From the Pastor's Desk
It Is Not Easy Being "The Grinch"
How many of you are
willing to admit that you are "The Grinch" (TG)? That is a tough question to answer honestly and then live
up to - isn't it? Nobody wants to be seen as TG.
You know the story of TG. The Whos in Whoville likes
Christmas a lot. They spend so much time and energy getting ready for Christmas that it gets on TG's nerves. TG
lives just north of Whoville, in a cave, up on Mount Crumpit! He can see Whoville and hear the Whos as they get ready
for Christmas. So TG makes a plan to steal Christmas. He takes all of the decorations, presents, food, and everything
else he can find in the village back up the mountain - just to be mean. Then he waits to hear all the Whos crying because
Christmas had been stolen from them. To TG's surprise he finds that the Whos aren't crying - they're singing and holding
hands and rejoicing exactly the same as if it had been a normal Christmas morning. TG didn't stop Christmas from coming
at all. Even without packages, boxes, or bags, Whoville celebrated just the same. Then TG understands that the
real Christmas doesn't come from a store. It is in the hearts of all Who celebrate it. At that moment, his heart
grows three sizes and he goes down the mountain and returns all the goodies to the Whos of Whoville. The Whos don't
seem any happier when all of their stuff has been returned than when it was gone. They even invite TG to join them in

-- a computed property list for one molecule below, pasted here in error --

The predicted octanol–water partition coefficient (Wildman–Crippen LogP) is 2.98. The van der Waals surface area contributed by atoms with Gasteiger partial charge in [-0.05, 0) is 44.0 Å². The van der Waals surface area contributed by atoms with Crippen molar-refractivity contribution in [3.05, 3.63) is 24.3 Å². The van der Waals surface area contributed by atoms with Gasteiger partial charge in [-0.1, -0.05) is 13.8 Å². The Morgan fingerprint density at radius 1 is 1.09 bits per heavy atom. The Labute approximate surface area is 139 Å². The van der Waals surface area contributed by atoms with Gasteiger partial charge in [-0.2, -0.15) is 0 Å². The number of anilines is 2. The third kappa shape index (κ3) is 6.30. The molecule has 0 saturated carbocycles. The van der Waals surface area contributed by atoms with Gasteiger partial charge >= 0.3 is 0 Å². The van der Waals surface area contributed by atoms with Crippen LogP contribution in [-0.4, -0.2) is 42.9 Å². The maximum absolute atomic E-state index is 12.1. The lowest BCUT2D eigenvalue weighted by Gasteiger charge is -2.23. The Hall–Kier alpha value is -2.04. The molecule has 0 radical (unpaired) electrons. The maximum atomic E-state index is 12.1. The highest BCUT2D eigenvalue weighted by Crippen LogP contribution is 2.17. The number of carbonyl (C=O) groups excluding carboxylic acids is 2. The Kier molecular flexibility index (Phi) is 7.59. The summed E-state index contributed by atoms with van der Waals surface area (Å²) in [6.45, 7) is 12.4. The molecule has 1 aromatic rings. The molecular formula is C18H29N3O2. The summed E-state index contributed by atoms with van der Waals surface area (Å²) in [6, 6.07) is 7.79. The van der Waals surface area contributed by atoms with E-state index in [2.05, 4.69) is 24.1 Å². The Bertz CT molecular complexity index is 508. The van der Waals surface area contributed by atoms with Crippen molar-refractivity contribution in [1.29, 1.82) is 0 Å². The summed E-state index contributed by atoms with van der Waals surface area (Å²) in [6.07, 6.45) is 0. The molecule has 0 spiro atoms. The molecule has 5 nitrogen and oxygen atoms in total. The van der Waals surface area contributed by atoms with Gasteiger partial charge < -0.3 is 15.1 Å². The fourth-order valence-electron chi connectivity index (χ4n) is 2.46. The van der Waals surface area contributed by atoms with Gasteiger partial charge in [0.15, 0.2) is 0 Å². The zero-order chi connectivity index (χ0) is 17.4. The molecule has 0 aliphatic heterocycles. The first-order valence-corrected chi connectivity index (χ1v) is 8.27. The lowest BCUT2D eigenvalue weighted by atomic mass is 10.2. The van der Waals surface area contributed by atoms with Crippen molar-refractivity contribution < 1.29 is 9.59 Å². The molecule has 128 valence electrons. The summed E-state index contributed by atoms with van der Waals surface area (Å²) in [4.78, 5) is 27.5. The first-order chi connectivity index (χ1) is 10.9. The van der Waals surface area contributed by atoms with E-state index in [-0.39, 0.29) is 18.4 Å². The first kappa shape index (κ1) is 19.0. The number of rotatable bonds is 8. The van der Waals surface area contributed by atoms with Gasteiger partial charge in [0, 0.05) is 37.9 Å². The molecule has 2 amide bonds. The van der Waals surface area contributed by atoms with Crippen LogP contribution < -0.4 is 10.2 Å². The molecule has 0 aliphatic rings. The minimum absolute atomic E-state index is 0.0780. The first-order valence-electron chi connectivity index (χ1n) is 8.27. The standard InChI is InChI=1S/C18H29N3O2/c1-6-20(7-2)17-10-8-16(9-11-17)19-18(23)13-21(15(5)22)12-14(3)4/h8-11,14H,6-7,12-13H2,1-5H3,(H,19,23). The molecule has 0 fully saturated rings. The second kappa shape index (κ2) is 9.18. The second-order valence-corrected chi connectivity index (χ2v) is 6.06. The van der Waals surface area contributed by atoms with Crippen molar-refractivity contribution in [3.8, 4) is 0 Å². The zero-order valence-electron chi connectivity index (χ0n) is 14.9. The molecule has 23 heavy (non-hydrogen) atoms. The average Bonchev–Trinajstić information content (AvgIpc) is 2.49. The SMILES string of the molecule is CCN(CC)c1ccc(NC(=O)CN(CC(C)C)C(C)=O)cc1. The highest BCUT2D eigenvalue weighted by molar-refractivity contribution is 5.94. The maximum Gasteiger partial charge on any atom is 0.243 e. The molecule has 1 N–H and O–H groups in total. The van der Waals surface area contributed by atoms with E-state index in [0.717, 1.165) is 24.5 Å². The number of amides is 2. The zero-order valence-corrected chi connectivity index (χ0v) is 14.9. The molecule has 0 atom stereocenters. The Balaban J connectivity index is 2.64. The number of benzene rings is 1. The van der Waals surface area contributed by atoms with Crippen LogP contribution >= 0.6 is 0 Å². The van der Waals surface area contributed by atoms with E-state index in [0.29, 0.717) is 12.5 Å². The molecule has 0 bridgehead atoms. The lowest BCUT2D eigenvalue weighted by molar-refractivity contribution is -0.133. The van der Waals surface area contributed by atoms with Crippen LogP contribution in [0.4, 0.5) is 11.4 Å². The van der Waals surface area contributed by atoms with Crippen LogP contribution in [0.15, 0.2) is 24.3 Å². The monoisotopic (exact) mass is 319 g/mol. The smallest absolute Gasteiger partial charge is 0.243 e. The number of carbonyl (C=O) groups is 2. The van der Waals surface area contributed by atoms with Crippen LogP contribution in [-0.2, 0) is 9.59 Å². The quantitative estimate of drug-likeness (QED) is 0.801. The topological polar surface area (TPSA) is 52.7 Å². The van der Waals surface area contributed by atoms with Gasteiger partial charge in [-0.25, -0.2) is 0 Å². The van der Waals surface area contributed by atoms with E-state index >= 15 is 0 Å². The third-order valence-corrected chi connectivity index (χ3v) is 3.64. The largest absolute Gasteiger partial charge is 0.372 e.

their Christmas Feast. (I think the only one unhappy was the Beast.)
This is a Great Advent Story.
It is about sin controlling a life (TG) to the point that it tries to destroy other lives. Sin didn't make TG happy
after all. But when TG realized that sin was not the answer to happiness, he changed (repented) and made amends to those
he had intentionally hurt. He was forgiven by his victims and he found true happiness.
It is not easy understanding
you are wrong - then admitting you are wrong - then changing yourself from being wrong. TG didn't turn out so bad in
Merry Christmas and Happy Advent,
PREVIOUS NOTE FROM THE PASTOR
What an easy thing to do - but what a difficult thing to do. When was the last time you said, "Thank
you" to someone? It probably wasn't very long ago was it? Most of us have been trained to thank others for
their kindness and generosity. Most of us have also developed the good habit of thanking people for nothing more than
doing their jobs.
Betty has been in the hospital for a week and a half as I write this article. I cannot
begin to count how many times I have said, "Thank you" to nurses and aides and doctors who have come into her room
to check on her or do something to help her. Yes, they are just doing their job. And it shouldn't be a thankless
job. No job should be thankless. Whether it is a paid job or a volunteer job, someone is expending effort to perform
a needed task.
I would like to say, "Thank you for supporting this church." Without the people
who attend our worship, fill officer positions, volunteer time and energy, sing in the choir, care for our property, keep
our books, bake our bread, call and visit our members, we would not be a church.
And I would like to say, "Thank
you for supporting our church financially." Without your tithes and offerings and other gifts I wouldn't get paid.
Our building would be hot in the summer and cold in the winter. The lights wouldn't come on and the organ wouldn't play.
We wouldn't be able to have outside groups use our facilities. There would be no Hope Center classes, no Youth Orchestra
classes, no Girl Scout meetings, no NA meetings without your financial support.
We have received a "thank
you" from several organizations that we, as a church, support financially. God's Pantry Food Bank sent thanks for
helping put food on Kentucky tables. The Salvation Army sent thanks for helping finance the Hanger Shelter. The
Hope Center sent thanks for helping provide a Second Chance for their clients.
I would like to say, "THANK